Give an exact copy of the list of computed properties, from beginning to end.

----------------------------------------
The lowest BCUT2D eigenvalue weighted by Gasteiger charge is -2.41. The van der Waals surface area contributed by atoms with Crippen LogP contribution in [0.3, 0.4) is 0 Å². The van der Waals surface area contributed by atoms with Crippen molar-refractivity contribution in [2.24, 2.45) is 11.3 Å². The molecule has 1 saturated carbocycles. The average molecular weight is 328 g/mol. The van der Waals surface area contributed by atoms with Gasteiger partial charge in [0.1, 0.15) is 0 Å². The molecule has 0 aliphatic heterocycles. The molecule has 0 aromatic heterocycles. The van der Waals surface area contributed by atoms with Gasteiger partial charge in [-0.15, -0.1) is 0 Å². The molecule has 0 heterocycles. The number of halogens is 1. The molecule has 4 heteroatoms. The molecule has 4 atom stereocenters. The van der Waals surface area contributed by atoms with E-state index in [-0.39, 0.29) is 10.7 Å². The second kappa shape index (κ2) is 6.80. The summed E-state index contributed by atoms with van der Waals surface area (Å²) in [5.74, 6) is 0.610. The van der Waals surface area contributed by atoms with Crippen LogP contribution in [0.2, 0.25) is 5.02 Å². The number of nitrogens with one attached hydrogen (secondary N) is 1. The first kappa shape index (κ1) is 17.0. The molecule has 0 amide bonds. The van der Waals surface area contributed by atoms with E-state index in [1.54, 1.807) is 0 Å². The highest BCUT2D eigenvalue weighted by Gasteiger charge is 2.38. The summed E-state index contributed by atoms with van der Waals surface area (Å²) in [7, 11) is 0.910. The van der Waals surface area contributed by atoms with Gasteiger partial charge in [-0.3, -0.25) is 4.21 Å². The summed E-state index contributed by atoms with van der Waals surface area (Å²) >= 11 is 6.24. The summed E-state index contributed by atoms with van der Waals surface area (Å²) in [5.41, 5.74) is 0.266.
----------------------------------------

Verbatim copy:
The lowest BCUT2D eigenvalue weighted by Gasteiger charge is -2.41. The van der Waals surface area contributed by atoms with Crippen LogP contribution in [0.3, 0.4) is 0 Å². The van der Waals surface area contributed by atoms with Crippen molar-refractivity contribution in [2.24, 2.45) is 11.3 Å². The molecule has 1 saturated carbocycles. The average molecular weight is 328 g/mol. The van der Waals surface area contributed by atoms with Gasteiger partial charge in [0.1, 0.15) is 0 Å². The molecule has 0 aliphatic heterocycles. The molecule has 0 aromatic heterocycles. The van der Waals surface area contributed by atoms with Gasteiger partial charge in [-0.15, -0.1) is 0 Å². The molecule has 0 heterocycles. The number of halogens is 1. The molecule has 4 heteroatoms. The molecule has 4 atom stereocenters. The van der Waals surface area contributed by atoms with E-state index in [-0.39, 0.29) is 10.7 Å². The second kappa shape index (κ2) is 6.80. The summed E-state index contributed by atoms with van der Waals surface area (Å²) in [5.74, 6) is 0.610. The van der Waals surface area contributed by atoms with Crippen LogP contribution in [0.2, 0.25) is 5.02 Å². The number of nitrogens with one attached hydrogen (secondary N) is 1. The first kappa shape index (κ1) is 17.0. The molecule has 0 amide bonds. The van der Waals surface area contributed by atoms with E-state index in [1.54, 1.807) is 0 Å². The highest BCUT2D eigenvalue weighted by Gasteiger charge is 2.38. The summed E-state index contributed by atoms with van der Waals surface area (Å²) in [7, 11) is 0.910. The van der Waals surface area contributed by atoms with Gasteiger partial charge in [-0.3, -0.25) is 4.21 Å². The summed E-state index contributed by atoms with van der Waals surface area (Å²) >= 11 is 6.24. The summed E-state index contributed by atoms with van der Waals surface area (Å²) in [5.41, 5.74) is 0.266.